Birthday What with my birthday being so close to Halloween, and one of my friends here having a birthday the same week, it seemed only right to have a joint birthday night out the following weekend, thus allowing me to convince myself I had a week long birthday!
Sunday afternoon I went to a climbing competition at Palgongsan with Cat and Simon (who have a car....woo!) and Anne (who has good chat...woo!). I'd never actually seen a climbing competition before, and it was really good fun. The audience reactions were wonderful: more than one person shouted 'Nice-uh!' and generally got really into cheering the climbers on through the difficult sections. Palgongsan is also insanely beautiful: 'san' means mountain, so while the climbing was on an artificial wall, we were surrounded by mountainous views. And this being a Korean mountain, there was an impressive temple nearby too. Possibly even more entertaining than the climbing was the sight of a huge crowd of people listening to a truly bizarre selection of songs played in a jazz-pop style in the courtyard of the main temple. Oh Korea. (For Facebookers, Simon's put up an album of photos from this little daytrip - I am tagged in one photo so if you are my friend, you can click it and see the whole album. If you are not my friend I'm not sure what to suggest.)
Sunday night was a wee bit more relaxing than the madness of Halloween – just had dinner with Lacey, and got my second pair of awesome K-socks adorned with my favourite K-pop singer: G-dragon. (Do watch the video – it's quite marvellous.) I showed my socks to the kids at school on Monday, which got the rapturous squealing I'd expected, and generally had a lovely day at work followed by another lovely dinner at Cat and Simon's house.
The next weekend, Simon and I celebrated our birthdays again. Simon turned 30, so he really is 'ajushi' (old man) now, and I got called 'ajumma' (old lady) more than once. We celebrated all this ageing by eating fresh and simple Italian food and drinking excellent Italian wine at a restaurant run by an actual Italian chef. I'm no longer ashamed that my favourite food in Korea is foreign food. I do like Korean food, but its quite samey, and I'm just not willing to give up eating the food of lots of different countries. Of course, this being a Saturday, we went downtown for some fun and frolics, which included free drinks from our favourite barmen and meeting two birthday twins – one actually of the same vintage (1983 was a very good year). We finished off the night by belting out Alanis Morrissette at a noraebang. The next afternoon a few of us went to Hami Mami's for a breakfast buffet, and a cafe with English language magazines. A relaxing end to a very happy birthday week.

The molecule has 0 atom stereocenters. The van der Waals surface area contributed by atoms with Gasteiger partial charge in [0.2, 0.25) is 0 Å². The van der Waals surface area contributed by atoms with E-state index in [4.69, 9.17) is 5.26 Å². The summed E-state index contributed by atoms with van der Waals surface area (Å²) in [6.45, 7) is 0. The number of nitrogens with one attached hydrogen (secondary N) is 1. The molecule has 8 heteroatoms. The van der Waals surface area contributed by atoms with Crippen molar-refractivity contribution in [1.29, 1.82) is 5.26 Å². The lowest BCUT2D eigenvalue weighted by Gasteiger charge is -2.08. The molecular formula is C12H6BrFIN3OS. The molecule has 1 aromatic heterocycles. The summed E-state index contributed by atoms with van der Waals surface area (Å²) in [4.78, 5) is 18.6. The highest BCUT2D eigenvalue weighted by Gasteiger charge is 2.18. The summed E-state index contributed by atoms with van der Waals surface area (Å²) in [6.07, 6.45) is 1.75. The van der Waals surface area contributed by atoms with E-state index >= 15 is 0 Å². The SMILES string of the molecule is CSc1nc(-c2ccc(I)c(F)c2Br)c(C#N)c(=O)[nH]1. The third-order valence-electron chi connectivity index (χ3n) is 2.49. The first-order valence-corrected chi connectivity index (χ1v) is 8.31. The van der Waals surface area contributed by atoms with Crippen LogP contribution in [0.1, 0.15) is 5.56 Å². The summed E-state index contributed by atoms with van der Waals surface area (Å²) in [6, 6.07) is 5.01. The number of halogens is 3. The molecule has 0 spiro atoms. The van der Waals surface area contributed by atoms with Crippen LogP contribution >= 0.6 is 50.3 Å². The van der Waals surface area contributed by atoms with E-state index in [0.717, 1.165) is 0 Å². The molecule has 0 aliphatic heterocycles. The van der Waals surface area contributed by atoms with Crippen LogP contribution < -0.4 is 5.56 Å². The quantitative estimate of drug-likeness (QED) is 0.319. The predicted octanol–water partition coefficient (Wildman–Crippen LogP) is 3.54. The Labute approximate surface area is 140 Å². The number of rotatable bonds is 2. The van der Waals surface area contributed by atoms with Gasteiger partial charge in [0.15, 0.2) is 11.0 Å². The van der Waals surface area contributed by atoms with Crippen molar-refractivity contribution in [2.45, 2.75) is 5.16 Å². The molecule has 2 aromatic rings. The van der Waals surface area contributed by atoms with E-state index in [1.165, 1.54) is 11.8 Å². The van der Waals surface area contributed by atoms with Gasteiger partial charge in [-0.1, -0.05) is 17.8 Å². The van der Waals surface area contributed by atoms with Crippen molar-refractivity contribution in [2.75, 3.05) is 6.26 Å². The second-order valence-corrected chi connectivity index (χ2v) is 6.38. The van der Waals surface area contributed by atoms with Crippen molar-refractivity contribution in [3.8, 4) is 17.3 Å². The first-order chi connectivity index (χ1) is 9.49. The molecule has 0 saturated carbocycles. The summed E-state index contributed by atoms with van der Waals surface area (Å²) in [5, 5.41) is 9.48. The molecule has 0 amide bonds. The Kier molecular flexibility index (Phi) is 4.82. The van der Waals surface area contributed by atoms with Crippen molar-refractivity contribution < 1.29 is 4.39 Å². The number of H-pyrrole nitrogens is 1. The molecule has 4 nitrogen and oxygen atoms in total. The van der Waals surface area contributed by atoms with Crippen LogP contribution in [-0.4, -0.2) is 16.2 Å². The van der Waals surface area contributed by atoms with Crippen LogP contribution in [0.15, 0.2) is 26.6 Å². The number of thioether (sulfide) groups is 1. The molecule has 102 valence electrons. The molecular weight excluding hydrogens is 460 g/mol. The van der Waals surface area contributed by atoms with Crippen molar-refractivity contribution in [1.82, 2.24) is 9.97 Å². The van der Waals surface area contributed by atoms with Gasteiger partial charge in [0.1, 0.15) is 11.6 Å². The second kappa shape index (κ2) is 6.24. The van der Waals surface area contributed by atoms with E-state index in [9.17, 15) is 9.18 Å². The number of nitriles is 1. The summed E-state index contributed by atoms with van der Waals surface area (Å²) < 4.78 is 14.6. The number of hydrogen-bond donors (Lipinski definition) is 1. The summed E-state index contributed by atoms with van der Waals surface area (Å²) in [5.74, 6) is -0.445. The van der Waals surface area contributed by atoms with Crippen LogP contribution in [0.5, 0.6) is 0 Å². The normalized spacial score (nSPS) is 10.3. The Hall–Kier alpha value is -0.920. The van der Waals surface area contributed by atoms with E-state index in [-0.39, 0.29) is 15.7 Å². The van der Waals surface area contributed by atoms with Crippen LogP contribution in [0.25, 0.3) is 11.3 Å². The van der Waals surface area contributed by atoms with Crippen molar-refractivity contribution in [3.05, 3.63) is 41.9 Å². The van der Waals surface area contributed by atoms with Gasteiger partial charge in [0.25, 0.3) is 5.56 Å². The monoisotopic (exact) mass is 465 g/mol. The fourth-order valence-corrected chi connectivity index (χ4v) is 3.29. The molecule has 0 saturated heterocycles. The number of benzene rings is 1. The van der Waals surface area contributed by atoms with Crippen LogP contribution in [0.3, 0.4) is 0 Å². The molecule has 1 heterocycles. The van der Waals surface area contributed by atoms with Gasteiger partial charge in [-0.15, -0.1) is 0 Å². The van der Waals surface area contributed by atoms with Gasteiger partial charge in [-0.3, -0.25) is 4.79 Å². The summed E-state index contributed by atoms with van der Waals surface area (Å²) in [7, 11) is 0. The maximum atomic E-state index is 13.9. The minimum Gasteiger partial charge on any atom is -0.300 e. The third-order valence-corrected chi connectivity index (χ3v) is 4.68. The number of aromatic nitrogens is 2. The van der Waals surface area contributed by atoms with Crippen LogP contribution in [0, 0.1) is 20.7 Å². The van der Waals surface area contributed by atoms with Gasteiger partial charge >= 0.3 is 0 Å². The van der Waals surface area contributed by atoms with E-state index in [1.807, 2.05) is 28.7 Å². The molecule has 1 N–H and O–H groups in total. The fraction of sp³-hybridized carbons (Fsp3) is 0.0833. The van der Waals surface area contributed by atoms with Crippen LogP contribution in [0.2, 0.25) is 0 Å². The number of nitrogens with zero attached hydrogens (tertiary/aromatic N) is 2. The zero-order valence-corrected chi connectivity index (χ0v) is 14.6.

Seoul Again. Last weekend, Lacey and I headed up to Seoul for some shopping and sightseeing. We stayed in a 'love motel' in Sinchon the first night, and I now understand why people get a bit cagey about these – the one I stayed in my first weekend in Busan was absolutely fine, but this one was, well, pretty gross. We also learned that staying more than one night in a love motel is rather expensive. Because they rent those rooms out during the day. Ew.
So we moved to a much nicer hotel in Itaewon (the foreigner district) for the next two nights. I didn't like Itaewon last time, and it is still unsettling to be surrounded by so many non-Koreans, but after 3 months, a trip to the international food mart and book store were even more welcome, as was the Mexican and Arabic food. Actually, I think the eating might be the best thing about Itaewon. The Arab restaurant deserves special mention: we met fellow Sijans, Lia and Abby, there for lunch, and were the only white girls there. Most of the other customers were middle eastern men, and the owner seemed a little taken aback that four white girls would go so crazy for a buffet including hummus and falafel. We were politely, if awkwardly, informed that it was rude in Arab culture to waste any food, so we were to eat everything on our plates. This we promptly did. Twice.
We also found time to spend an obscene amount of time in Forever 21, drink some real beer in a brew-pub south of the river (while watching a Korean version of 'Cheaters' on the projector screen), and visit the Leeum Samsung Art Museum. The museum was really brilliant - I don't know why I only manage to go to art museums when I'm abroad because I always like it. They had a gallery of ancient Buddhist carvings and pottery and another two galleries of modern Korean and Western art. My favourite of the Korean paintings was a giant black velvet canvas, with a traditional Korean landscape picked out in diamante. It seemed to sum up Korea awfully well, though I certainly wouldn't want such a tacky thing in my livingroom.